BY AMANDA CUMMINS
When I was a little girl in Trinidad, I ran away from home.
Teddy clutched in my arms, and emergency supplies (I can’ t remember what they were, but they were important) in my school satchel, I opened the garden gate which was usually locked (more to deter incursions than for containing a 5-year-old).
I remember it vividly. Standing on the road outside the gate, wondering in which direction I would turn. Turning left was a bit scary as beyond the empty plot at the end of our garden lived a snarly dachshund with delusions of stature, who would rush towards the fence as if a Rottweiler.
To the right was a big empty plot, used as an allotment by people in the nearby village. Beyond that was a house in which a lovely couple lived. Uncle Tim and Aunty Nydia.
He was the deputy commissioner of police in Trinidad & Tobago, she was headmistress of a girls’ secondary school in Port-of-Spain. Uncle Tim was immensely tall, with a voice identical to that of his fellow Trinidadian Don Warringon (Rising Damp and, more recently, the ridiculous but entertaining Death in Paradise). Aunty Nydia was even taller and of a build one describes using the epithet titanic.
Moving to a new country was a challenge for both my parents, but a challenge made easier by the people who became friends for life. Uncle Tim and Aunty Nydia took all three of us under their wing.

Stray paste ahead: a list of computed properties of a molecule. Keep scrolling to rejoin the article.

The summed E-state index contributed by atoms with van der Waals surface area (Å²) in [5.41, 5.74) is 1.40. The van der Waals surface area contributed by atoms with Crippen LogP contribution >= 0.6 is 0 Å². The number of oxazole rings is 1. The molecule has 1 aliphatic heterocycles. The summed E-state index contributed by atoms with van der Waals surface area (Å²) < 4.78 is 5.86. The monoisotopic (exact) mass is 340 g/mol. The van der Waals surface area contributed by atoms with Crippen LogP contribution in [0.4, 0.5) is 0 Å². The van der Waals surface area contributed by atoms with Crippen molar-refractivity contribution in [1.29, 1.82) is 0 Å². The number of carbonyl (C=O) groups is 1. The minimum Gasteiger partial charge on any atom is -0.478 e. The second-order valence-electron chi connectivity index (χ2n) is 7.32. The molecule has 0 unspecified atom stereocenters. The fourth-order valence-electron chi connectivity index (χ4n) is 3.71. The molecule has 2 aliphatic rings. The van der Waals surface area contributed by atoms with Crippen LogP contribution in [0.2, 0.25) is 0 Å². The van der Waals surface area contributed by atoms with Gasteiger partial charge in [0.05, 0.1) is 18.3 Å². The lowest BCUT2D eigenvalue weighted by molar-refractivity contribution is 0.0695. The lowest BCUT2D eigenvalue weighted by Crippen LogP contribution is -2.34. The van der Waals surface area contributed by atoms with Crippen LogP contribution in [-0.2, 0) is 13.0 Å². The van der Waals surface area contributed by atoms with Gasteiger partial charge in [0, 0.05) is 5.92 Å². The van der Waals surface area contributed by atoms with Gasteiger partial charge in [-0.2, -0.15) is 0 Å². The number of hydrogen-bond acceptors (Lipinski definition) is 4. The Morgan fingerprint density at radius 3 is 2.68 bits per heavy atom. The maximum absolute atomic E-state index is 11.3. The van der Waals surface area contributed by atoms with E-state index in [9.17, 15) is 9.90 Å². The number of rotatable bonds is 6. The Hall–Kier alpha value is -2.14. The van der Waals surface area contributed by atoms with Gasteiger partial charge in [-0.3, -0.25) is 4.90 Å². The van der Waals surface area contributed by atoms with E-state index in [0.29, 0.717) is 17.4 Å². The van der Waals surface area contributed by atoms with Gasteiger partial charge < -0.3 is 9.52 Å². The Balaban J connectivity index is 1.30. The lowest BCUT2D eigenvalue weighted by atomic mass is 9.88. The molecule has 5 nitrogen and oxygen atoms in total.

When they visited London for a Commonwealth police-related conference, they insisted on getting my grandmother’s address so that they could visit her and tell her, face to face, that all was well with her daughter, son-in-law and grand-daughter.
That first visit ignited another friendship. Whenever they were in England they would visit my grandmother. When she moved from London to a tiny cottage in Oxfordshire, a large car would arrive bearing Uncle Tim and Aunty Nydia. The boot of the car would be opened and from that would emerge spoiling treats, always including Charbonnel et Walker violet creams.
Into the tiny cottage with its low ceilings they went, alongside my tiny Granny; the two colossus figures bent double.
“Betha, this is such a dear little cottage: it’s a doll’s house.”
My grandmother nearly renamed her cottage The Doll’s House.
So: the little girl running away. I chose to turn right and go towards the house where Uncle Tim and Aunty Nydia lived. Where there was always a policeman on guard. Teddy in my arms, satchel over my shoulder, I walked past the policeman.
“Missy, where are your going?”
“I’ve run away, and Teddy and me are going to find a new place to live.”
“Well” said the policeman “I think it’s too hot for you and Teddy to run away now, so how about you go inside and have some lime juice.”
It was hot. And my legs were already quite tired. The policeman and I walked up the drive to the house. Aunty Nydia was on the gallery. She didn’t look fazed at the sight of me and Teddy appearing.
The policeman coughed and said I was running away.
“Well, we can’t have a runaway being hot and thirsty. Come to the kitchen and we’ll have some lovely cold juice and you can tell me where you and Teddy are going.”
In all of this, it transpired years later, my mother was watching from a distance. Not quite in a panic, but nearly in a panic.
The policeman reassured her that all was well.
I remember the wobbly-lipped moment when Mummy walked into the kitchen and scooped me (and Teddy) up in her arms.
“Please don’t do that ever again. Next time there might not be a policeman around to look after you.”